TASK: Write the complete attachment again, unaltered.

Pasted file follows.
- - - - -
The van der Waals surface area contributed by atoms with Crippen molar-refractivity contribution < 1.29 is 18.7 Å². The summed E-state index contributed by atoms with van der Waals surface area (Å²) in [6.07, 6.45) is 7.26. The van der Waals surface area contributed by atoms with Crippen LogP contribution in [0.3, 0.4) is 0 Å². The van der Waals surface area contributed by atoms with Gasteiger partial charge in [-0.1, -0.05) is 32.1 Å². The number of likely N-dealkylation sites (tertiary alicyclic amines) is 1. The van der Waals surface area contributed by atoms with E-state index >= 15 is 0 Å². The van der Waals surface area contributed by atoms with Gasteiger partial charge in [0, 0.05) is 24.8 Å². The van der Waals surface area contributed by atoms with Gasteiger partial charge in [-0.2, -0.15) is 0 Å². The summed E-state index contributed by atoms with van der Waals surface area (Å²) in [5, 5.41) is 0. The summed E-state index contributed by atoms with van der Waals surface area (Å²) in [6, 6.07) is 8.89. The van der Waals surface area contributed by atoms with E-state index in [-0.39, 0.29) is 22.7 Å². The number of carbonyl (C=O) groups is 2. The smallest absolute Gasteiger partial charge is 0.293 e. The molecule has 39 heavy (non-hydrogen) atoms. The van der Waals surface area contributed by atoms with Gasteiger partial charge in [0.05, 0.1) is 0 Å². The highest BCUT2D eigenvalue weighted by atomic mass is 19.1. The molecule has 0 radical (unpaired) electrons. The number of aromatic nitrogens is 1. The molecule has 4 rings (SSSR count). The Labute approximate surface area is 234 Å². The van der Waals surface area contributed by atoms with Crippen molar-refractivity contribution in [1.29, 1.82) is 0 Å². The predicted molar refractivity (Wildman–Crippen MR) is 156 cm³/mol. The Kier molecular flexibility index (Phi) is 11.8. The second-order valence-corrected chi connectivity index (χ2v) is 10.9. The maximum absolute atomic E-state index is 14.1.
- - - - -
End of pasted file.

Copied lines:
The van der Waals surface area contributed by atoms with Crippen molar-refractivity contribution < 1.29 is 18.7 Å². The summed E-state index contributed by atoms with van der Waals surface area (Å²) in [6.07, 6.45) is 7.26. The van der Waals surface area contributed by atoms with Crippen LogP contribution in [0.3, 0.4) is 0 Å². The van der Waals surface area contributed by atoms with Gasteiger partial charge in [-0.1, -0.05) is 32.1 Å². The number of likely N-dealkylation sites (tertiary alicyclic amines) is 1. The van der Waals surface area contributed by atoms with E-state index >= 15 is 0 Å². The van der Waals surface area contributed by atoms with Gasteiger partial charge in [0, 0.05) is 24.8 Å². The van der Waals surface area contributed by atoms with Gasteiger partial charge in [-0.2, -0.15) is 0 Å². The summed E-state index contributed by atoms with van der Waals surface area (Å²) in [5, 5.41) is 0. The summed E-state index contributed by atoms with van der Waals surface area (Å²) in [6, 6.07) is 8.89. The van der Waals surface area contributed by atoms with E-state index in [-0.39, 0.29) is 22.7 Å². The number of carbonyl (C=O) groups is 2. The smallest absolute Gasteiger partial charge is 0.293 e. The molecule has 39 heavy (non-hydrogen) atoms. The van der Waals surface area contributed by atoms with Gasteiger partial charge in [0.05, 0.1) is 0 Å². The highest BCUT2D eigenvalue weighted by atomic mass is 19.1. The molecule has 0 radical (unpaired) electrons. The number of aromatic nitrogens is 1. The molecule has 4 rings (SSSR count). The Labute approximate surface area is 234 Å². The van der Waals surface area contributed by atoms with Crippen molar-refractivity contribution in [1.29, 1.82) is 0 Å². The predicted molar refractivity (Wildman–Crippen MR) is 156 cm³/mol. The Kier molecular flexibility index (Phi) is 11.8. The second-order valence-corrected chi connectivity index (χ2v) is 10.9. The maximum absolute atomic E-state index is 14.1.